Date: 26th June 2010 at 3:49pm
Written by:
Gary Charles

Gary Charles didn't even know what day it was

Hammers’ fans are staunchly proud of the fact that their club contributed so much to England’s sole World Cup triumph in 1966. Boasting such luminaries as Bobby Moore, Martin Peters and Geoff Hurst, their list of past players reads like a pantheon of footballing greats.

There are, however, just one or two that they’d rather keep quiet about.

Northern Irish goalkeeper Allen McKnight was truly dreadful. His arrival in 1988 sparked a downturn in West Ham’s fortunes as they were relegated from the top flight in only his first season. Manager John Lyall was promptly sacked and Allen (who by then was affectionately known as Allen McKnightmare) made just 23 appearances during his three year stint at Upton Park. He left disgraced and the East Londoners were promoted again the season after.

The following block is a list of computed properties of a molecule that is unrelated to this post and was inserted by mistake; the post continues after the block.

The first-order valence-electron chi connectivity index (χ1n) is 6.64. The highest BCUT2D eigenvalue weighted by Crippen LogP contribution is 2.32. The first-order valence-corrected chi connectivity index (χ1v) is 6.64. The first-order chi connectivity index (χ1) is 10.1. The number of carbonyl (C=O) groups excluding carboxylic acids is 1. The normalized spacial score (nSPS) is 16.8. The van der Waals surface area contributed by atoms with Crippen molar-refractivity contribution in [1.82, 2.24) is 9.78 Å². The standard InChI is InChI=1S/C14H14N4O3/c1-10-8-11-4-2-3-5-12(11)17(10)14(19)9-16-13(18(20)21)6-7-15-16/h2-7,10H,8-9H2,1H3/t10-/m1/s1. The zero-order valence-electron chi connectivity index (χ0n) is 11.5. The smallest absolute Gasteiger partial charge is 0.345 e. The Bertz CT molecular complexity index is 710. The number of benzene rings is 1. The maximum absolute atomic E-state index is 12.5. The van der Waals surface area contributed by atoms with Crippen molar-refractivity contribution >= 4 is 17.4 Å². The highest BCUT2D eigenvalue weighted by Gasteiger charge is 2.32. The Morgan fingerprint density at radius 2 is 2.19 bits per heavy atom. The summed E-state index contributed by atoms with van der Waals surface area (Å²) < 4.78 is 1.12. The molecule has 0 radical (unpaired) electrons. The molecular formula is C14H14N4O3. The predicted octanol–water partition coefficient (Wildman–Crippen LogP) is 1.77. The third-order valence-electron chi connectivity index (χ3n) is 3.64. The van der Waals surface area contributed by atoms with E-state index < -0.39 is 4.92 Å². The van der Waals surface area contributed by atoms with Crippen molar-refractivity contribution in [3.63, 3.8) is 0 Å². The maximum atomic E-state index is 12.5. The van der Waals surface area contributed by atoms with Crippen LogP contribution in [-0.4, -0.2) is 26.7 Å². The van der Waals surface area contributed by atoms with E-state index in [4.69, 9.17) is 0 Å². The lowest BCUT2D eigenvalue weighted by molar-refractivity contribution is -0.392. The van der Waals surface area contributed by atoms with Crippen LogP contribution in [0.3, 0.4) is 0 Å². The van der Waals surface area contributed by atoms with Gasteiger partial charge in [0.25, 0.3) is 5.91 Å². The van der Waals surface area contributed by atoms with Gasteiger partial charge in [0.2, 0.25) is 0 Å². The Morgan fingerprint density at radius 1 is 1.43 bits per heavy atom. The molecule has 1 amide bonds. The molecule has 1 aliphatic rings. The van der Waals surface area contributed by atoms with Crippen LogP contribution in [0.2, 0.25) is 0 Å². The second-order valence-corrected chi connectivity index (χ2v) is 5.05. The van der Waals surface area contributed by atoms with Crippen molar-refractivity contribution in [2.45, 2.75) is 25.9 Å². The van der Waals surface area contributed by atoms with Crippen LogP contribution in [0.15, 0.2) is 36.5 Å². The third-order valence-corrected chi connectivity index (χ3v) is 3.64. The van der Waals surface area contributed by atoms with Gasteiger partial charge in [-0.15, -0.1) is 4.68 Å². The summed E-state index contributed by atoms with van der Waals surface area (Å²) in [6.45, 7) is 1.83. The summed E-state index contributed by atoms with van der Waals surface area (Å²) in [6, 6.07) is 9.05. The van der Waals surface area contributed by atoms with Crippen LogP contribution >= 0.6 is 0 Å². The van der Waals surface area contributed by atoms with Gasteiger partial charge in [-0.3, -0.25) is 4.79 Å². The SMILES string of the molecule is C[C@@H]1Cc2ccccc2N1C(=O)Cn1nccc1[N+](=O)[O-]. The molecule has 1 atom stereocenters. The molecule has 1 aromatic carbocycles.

Striker Lee Chapman proved something of a disappointment. West Ham paid £250k for the forward in 1993 when he was approaching the end of the career. He came on the back of a respectable scoring ratio of almost one in two games at Leeds who he had helped to promotion from the second division and then the title in 1992. He faded badly though and his scoring touch fully deserted him has he toiled to find the net at Upton Park. His propensity to miss from close range earned him few fans amongst the Hammers faithful and he was finally shipped out to Ipswich at a huge loss after scoring just seven goals over two years.

Finally, there’s Gary Charles. The right back made a name for himself in Brian Clough’s Nottingham Forest side of the early 1990s and was famously tackled by Paul Gascoigne in the 1991 FA Cup Final. Gazza broke his leg whilst Charles’ solid performances earned him a call up to the England squad. He joined West Ham in 1999 but his time there was an unhappy one. He was restricted to making just six appearances over three years due a crippling knee injury which eventually forced him to retire. He had already succumbed to a drinking problem by the late 1990s which further inhibited his chances of breaking into the first team. He will be best remembered at Upton Park for drink-driving offences rather than anything he did on the pitch.

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